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Composing Statements

Defining a Jolie application behaviour

The behaviour of a Jolie application is defined by conditions, loops, and statement execution rules.

Whilst conditions and loops implement the standard conditional and iteration constructs, execution rules defines the priority among code blocks.

Statement execution operators

Jolie offers three kinds of operators to compose statements in sequence, parallel, or as a set of input choices.

Sequence

The sequence operator ; denotes that the left operand of the statement is executed before the one on the right. The sequence operator syntax is:

statementA ; statementB

A valid use of the sequence operator is as it follows:

main
{
    print@Console( "Hello, " )();
    println@Console( "world!" )()
}

Attention

Keep in mind that, in Jolie, ; is NOT the "end of statement" marker. For the sake of clarity, let us consider an INVALID use of the sequence operator:

main
{
    print@Console( "Hello, " )();
    println@Console( "world!" )(); //

Parallel

The parallel operator | states that both left and right operands are executed concurrently. The syntax of the parallel operator is:

statementA | statementB

It is a good practice to explicitly group statements when mixing sequence and parallel operators. Statements can be grouped by enclosing them within an unlabelled scope represented by a pair curly brackets {}, like in the following example:

{ statementA ; statementB ; ... ; statementF }
|
{ statementG ; statementH }

The parallel operator has always priority on the sequence one, thus the following code snippets are equivalent:

A ; B | C ; D
{A ; B} | {C ; D}

Parallel execution is especially useful when dealing with multiple services, in order to minimize waiting times by managing multiple communications at once.

In this example we concurrently retrieve information from both a forecast and a traffic service:

main
{
    getTemperature@Forecast( city )( temperature ) |
    getData@Traffic( city )( traffic );

    println@Console( "Request served!" )()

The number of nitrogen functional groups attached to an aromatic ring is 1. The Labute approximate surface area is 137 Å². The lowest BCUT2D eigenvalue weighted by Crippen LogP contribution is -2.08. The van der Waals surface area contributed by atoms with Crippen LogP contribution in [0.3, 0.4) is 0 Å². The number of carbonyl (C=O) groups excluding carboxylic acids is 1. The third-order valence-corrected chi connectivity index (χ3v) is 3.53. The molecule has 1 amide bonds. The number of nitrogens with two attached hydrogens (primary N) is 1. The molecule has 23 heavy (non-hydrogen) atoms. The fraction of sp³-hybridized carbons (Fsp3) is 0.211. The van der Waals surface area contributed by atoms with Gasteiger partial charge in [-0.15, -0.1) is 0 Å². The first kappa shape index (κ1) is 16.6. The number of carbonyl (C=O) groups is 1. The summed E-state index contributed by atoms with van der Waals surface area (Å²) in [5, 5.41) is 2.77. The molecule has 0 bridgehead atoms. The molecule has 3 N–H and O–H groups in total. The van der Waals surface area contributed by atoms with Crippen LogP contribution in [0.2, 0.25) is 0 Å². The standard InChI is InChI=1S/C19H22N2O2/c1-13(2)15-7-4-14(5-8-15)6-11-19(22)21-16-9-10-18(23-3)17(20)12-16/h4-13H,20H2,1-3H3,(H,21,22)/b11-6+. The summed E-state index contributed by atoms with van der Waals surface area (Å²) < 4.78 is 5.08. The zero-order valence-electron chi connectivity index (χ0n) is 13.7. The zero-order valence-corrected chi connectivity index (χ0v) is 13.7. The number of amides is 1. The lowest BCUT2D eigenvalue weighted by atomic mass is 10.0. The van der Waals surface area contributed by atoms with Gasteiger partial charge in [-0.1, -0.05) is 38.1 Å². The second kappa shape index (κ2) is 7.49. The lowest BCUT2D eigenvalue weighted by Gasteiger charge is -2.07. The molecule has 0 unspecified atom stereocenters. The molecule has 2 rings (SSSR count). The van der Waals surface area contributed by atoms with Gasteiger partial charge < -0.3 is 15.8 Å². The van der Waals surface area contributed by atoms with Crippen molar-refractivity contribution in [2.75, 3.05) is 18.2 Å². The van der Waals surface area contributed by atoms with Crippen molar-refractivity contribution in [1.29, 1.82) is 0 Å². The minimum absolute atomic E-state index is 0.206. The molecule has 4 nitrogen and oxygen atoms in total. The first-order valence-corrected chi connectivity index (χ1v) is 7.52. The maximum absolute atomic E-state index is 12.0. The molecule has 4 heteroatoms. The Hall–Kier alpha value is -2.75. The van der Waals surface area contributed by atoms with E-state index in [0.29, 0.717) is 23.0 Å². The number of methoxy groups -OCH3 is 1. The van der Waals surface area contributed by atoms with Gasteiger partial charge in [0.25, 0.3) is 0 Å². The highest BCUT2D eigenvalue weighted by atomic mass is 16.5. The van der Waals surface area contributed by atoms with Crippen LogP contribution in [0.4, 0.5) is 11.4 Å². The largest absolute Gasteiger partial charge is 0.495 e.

}

Click here to download the comprehensive code of the example above.

Concurrent access to shared variables can be restricted through synchronized blocks.

Input choice

The input choice implements input-guarded choice. Namely, it supports the receiving of a message for any of the statements in the choice. When a message for an input statement IS_i can be received, then all the other branches are deactivated and IS_i is executed. Afterwards, the related branch behaviour branch_code_1 is executed. A static check enforces all the input choices to have different operations, so to avoid ambiguity.

The syntax of an input choice is:

[ IS_1 ] { branch_code_1 }
[ IS_i ] { branch_code_i }
[ IS_n ] { branch_code_n }

Let us consider the example below in which only buy or sell operation can execute, while the other is discarded.

[ buy( stock )( response ) {
    buy@Exchange( stock )( response )
} ] { println@Console( "Buy order forwarded" )() }

[ sell( stock )( response ) {
    sell@Exchange( stock )( response )
}] { println@Console( "Sell order forwarded" )() }

The provide-until statement

The provide until statement eases defining workflows where a microservice provides access to a set of resources until some event happened.

The syntax is

provide
  [ IS_1 ] { branch_code_1 }
  [ IS_i ] { branch_code_i }
  [ IS_n ] { branch_code_n }
until
  [ IS_m ] { branch_code_m }
  [ IS_j ] { branch_code_j }
  [ IS_k ] { branch_code_k }

The inputs IS_1, ..., IS_n will be continuously available until one of the operations under the until (IS_m, ..., IS_k) is called.

Conditions and conditional operator

Conditions are used in control flow statements in order to check a boolean expression. Conditions can use the following relational operators:

  • ==: is equal to;
  • !=: is not equal to;
  • <: is lower than;
  • <=: is lower than or equal to;
  • >: is higher than;
  • >=: is higher than or equal to;
  • !: negation

Conditions can be used as expressions and their evaluation always returns a boolean value (true or false). That value is the argument of conditional operators.

Some valid conditions are:

x == "Hi"
!x
25 = 10

The statement if ... else is used to write deterministic choices:

if ( condition ) {
    ...
} [else {
    ...
}]

Note that the else block is optional (denoted by its enclosure in square brackets).

Like in many other languages, the if ... else statement can be nested and combined:

if ( !is_int( a ) ) {
    println@Console( "a is not an integer" )()
} else if ( a > 50 ) {
    println@Console( "a is major than 50" )()
} else if ( a == 50 ) {
    println@Console( "a is equal to 50" )()
} else {
    println@Console( "a is minor than 50" )()
}

for and while

The while statement executes a code block as long as its condition is true.

while( condition ) {
    ...
}

Like the while statement, for executes a code block as long as its condition is true, but it explicitly defines its initialization code and the post-cycle code block, which is executed after each iteration.

for( init-code-block, condition, post-cycle-code-block ) {
    ...
}

Example:

for( i = 0, i

Iterating over arrays

Attention Arrays and the # operator are explained in detail in the Data Structures section.

Another form of for loops is the following, which iterates over all elements of an array a.

for( element in a ) {
    println@Console( element )()
}

This is equivalent to the following code, but it is much less error-prone, so it is recommended to use the code above instead of the one below.

for( i = 0, i < #a, i++ ){
    println@Console( a[i] )
}